Disadvantages of incandescent light bulbs include:


Incandescent bulbs need more energy. The less energy you use, the less you cost for electricity. The less electricity that is produced, the less carbon and other air pollutants released into the atmosphere.

Lighting Color Options

If you want specific colors of light to match you’re for task lighting; your options are limited. Color temperature is the measure of the color of light. The cooler the color temperature will generate more red the light. Sunlight has a high, full spectrum of light. Almost all incandescent bulbs are at the low end of the color temperature scale and thus produce an orange-like glow.


So now let us see how much energy is saved by using an LED bulb instead of a High-efficiency Incandescent bulb in my home? I have 50 light bulbs in my house and spend 11.88 cents per kWh. And I use each light bulb for 4 hours a day therefore per month it would be 120 hours. Incandescent light bulbs are 60 watts per bulb, and LED are 9.5 watts per bulb.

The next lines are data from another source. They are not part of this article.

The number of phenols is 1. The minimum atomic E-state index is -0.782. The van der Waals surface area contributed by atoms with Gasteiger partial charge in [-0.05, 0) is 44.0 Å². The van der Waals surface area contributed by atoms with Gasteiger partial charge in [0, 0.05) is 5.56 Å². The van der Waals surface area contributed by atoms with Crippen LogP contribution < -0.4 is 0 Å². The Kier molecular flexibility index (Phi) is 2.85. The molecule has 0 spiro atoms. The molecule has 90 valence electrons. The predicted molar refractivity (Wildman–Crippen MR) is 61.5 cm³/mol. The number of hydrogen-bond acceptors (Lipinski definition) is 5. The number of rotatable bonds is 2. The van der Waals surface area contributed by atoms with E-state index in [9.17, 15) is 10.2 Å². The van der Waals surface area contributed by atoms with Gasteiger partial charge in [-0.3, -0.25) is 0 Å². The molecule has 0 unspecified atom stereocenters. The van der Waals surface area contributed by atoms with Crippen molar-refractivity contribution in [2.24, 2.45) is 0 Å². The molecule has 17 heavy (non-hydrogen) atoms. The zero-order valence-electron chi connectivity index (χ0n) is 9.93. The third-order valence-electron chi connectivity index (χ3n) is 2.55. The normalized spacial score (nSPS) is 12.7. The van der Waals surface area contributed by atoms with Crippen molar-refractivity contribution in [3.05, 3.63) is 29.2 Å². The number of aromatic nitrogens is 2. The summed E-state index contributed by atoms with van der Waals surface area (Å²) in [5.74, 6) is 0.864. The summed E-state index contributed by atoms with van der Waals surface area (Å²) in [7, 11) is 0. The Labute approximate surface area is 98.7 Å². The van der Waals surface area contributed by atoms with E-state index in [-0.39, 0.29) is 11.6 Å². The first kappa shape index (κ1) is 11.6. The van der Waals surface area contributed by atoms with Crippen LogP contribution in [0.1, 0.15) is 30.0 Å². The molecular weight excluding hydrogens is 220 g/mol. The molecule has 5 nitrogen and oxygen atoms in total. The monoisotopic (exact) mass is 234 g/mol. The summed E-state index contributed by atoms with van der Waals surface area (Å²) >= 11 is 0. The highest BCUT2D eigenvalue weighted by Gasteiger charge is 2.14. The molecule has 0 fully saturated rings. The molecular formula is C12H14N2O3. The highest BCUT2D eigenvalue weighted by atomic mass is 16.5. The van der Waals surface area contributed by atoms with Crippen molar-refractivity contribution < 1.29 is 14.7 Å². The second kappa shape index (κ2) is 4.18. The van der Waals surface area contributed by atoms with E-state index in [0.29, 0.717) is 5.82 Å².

How much energy is consumed by 50 bulbs per hour with incandescent light bulbs?



How much energy is consumed by 50 bulbs per hour with LED light bulbs?



How much energy can be saved per hour and per month by using LED bulbs rather than incandescent?

3-0.475=2.525Kw can be saved per hour

2.252×120=75.75Kw can be saved in a month


How much energy is consumed a month with incandescent light bulbs?


3kW×$0.1188×120 hours=$42.768


How much energy is consumed per month with LED light bulbs?

0.475kW×$0.1188×120 hours=$6.785

How much money could I save per month by switching from incandescent to LED?

$42.768−$6.785=$35.983 per month

According to the calculation, using LED light instead of Incandescent light cannot only save energy but also can save money.